Our feline friends spend up to twenty hours a day asleep - so it’s unsurprising that the term “cat-nap” is so well-known. While it’s uncertain as to what our kitties might dream of (research suggests it might be real-life occurrences in the recent or distant past -such as being petted or hunting a mouse), one thing is sure: finding good sleeping spots is a favourite activity of most cats (especially if it’s in a sunny place).
However, what looks like a cat bed to your pet might be spots undesirable to yourself - the cosiness of a warm laptop while you’re trying to get work done; or that place at the bottom of the closet where sweaters always emerge covered in cat hair. If you’re longing for a proper night’s kip (and bemoaning the state of your clothes!) - here’s how to train your cat to sleep in it’s own bed.
Don’t let the Bed (or any other!) Bugs Bite
Just as they’ve crept into our hearts, sometimes they also decide to creep into our beds. Cuddling our cats can help reduce stress - but co-sleeping with them can also result in bitten toes, sleepless nights, and can even endanger your cat if you accidentally roll onto them (it’s safer snuggle is on the sofa - while you’re both awake) - not to mention the risk of bugs, germs and diseases tracked in by outdoor cats. In addition to all this, there’s other reasons your cat might be better off sleeping in their own bed...
Go Wild … in the Daytime
If you find your cat is acting wild at night, it may be that they have energy to spare: Jackson Galaxy suggests using a “hunt-catch-kill-eat-groom-sleep” routine. By slotting in regular play times throughout the day (fishing rod toys are great as they simulate prey), followed by a hearty meal and a nap, your cat is in sync with their natural rhythms and less likely to pounce on you during the night. Cats are also crepuscular, which means they like to hunt during twilight and dusk - but if you’re not a fan of waking at 3am to the sound of capering cats you might want to reconsider sleeping arrangements and close the door to your room.
Up High, Down Low
According to cat behaviourist Jackson Galaxy, the preferred altitude of cats depends on whether they are “bush” or “tree” dwellers - but both like to feel safe. For bush dwellers (cats who love to creep and burrow) - this might mean a cosy cave bed. Tree dwellers (felines who love to climb and leap) may prefer sleeping on a cat tree beside a window. Some cats are happiest in a bed bought especially for them - or they may just want to sleep in the cardboard box it arrived in! Work out which surface your cat enjoys sleeping on (apart from your head) in terms of temperature, texture, height and shape: if you present them with a new bed and they instantly jump in to knead and purr - you’ll know you’re onto a winner.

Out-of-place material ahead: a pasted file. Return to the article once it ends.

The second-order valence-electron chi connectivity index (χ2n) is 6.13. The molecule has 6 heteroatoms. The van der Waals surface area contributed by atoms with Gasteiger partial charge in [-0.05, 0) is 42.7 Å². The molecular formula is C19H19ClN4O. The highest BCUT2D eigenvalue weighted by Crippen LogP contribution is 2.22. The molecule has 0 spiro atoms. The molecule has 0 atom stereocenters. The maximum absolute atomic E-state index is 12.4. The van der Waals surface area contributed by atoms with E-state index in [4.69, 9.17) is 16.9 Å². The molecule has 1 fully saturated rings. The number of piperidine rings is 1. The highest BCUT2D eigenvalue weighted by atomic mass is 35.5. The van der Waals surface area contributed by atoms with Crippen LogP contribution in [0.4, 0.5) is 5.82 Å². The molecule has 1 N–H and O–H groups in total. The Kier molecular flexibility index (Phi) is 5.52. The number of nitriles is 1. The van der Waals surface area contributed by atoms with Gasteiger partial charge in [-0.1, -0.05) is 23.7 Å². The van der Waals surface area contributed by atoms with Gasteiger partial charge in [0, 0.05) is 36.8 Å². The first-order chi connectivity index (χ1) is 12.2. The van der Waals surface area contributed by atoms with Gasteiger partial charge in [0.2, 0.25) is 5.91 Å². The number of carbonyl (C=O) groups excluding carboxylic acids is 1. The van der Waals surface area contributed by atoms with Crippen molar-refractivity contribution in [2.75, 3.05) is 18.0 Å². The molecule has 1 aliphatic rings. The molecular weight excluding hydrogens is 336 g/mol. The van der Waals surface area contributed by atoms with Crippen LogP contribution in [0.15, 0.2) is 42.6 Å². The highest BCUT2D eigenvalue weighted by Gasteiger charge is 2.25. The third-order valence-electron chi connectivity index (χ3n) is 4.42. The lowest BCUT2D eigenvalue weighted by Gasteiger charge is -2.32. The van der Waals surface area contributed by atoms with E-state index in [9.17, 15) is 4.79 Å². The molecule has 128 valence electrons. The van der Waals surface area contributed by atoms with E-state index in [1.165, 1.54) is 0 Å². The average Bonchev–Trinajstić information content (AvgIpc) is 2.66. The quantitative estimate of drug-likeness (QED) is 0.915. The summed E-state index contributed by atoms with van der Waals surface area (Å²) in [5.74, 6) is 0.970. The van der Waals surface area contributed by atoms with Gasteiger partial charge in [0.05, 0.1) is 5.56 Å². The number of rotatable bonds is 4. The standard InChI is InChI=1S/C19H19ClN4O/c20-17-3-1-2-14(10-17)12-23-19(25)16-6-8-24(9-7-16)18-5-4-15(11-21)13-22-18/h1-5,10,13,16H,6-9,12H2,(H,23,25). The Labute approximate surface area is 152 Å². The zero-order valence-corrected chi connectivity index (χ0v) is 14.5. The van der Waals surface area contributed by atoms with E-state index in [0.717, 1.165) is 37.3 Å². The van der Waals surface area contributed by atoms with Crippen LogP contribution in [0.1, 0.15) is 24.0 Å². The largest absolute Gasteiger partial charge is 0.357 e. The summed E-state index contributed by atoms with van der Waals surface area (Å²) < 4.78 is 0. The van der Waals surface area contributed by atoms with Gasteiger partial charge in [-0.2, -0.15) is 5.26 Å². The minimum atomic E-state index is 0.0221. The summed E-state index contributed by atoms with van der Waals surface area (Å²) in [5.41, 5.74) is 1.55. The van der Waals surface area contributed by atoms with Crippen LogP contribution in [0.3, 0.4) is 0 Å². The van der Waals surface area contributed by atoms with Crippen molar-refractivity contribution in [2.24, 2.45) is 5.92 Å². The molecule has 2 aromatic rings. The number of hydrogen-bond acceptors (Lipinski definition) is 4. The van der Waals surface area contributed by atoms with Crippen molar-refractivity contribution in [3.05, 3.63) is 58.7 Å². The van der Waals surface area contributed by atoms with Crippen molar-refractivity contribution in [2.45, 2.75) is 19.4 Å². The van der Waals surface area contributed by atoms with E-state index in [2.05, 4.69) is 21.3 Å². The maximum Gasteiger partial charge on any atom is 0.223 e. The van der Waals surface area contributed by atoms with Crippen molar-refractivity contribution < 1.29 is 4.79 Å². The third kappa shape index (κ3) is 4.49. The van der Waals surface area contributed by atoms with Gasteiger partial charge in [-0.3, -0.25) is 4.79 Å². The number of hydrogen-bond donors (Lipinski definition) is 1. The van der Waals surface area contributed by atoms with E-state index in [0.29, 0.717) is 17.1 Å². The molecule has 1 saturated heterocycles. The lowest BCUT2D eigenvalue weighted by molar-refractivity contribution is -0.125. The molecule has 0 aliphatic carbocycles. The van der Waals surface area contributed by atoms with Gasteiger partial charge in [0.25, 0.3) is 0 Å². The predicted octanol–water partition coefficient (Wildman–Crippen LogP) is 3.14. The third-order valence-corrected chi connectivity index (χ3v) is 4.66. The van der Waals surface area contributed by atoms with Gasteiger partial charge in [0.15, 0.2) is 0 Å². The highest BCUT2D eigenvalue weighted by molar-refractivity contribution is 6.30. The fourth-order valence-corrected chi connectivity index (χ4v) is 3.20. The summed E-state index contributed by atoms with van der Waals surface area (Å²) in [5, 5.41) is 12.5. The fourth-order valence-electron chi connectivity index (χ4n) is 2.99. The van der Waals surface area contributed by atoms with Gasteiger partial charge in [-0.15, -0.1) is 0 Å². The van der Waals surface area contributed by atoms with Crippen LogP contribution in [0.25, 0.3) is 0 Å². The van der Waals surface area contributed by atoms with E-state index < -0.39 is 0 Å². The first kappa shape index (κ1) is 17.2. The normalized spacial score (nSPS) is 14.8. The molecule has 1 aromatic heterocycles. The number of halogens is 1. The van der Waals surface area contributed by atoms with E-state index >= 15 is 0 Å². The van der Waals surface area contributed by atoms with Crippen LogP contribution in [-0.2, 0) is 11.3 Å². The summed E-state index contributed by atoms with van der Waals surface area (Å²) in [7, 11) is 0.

So where should your kitty sleep? Well - anywhere they like (within reason) - but to find out where to place your new cat bed, seek out places your cat likes to sleep the best : if there’s a spot by the radiator your cat chooses to sleep near, consider putting a bed there (be wary of using heat pads as these may scald your cat). Make sure it’s a relatively quiet spot away from potential disruption (cats appreciate a bit of calm as much as we humans) - and consider placing multiple beds in separate (preferably sunny) locations throughout your home to accommodate their territorial nature. Granted - there may be places you don’t want your cat to sleep, but the more enticing you make their bed, the less likely they’ll want to sleep in that fresh pile of laundry (well - in theory).
Cats can also be sensitive to change - so go gently with this process. Even if things get frustrating, avoid raising your voice (cats, like dogs, have very sensitive ears) and never punish your cat for unwanted behaviour - they won’t learn anything and it may scare them away from you. Instead, reward your positive behaviour (such as every time your cat uses their new bed with treats) - but only when they’re awake: cat’s don’t like to be disturbed (much like the average cat owner!).
When introducing your cat to their new bed, make sure it’s clean and use a pet-friendly detergent that won’t irritate or make them unwell to rid the bed of that “factory scent”. If you’re transitioning them away from your bed, consider placing a well-worn (i.e. smelly!) tee-shirt of your own in the bed with them for the first couple of nights to reassure them. Another option is to use catnip - but since this can be stimulating you may wish to use a synthetic cat pherenone to spray the areas where your cat snoozes instead - these mimic a scent gland cats produce to feel calm. Avoid using essential oils as these tend to be poisonous to cats.
Mewsic to your Ears
Believe it or not, cats actually enjoy music: scientist and composer David Teie incorporates “feline-centric” sounds into his music such as suckling for milk and purring - which can help to lower your cat’s stress levels and soothe them to sleep in their new bed (it also sounds quite pleasant to human ears, too).
Hopefully these tips have given you some ideas on how you -and your cat- can get quality sleep and still be the best of friends. With a little gentle “purrsuation”, the right bed, location and some patience, a decent night’s rest will no longer be a distant dream.
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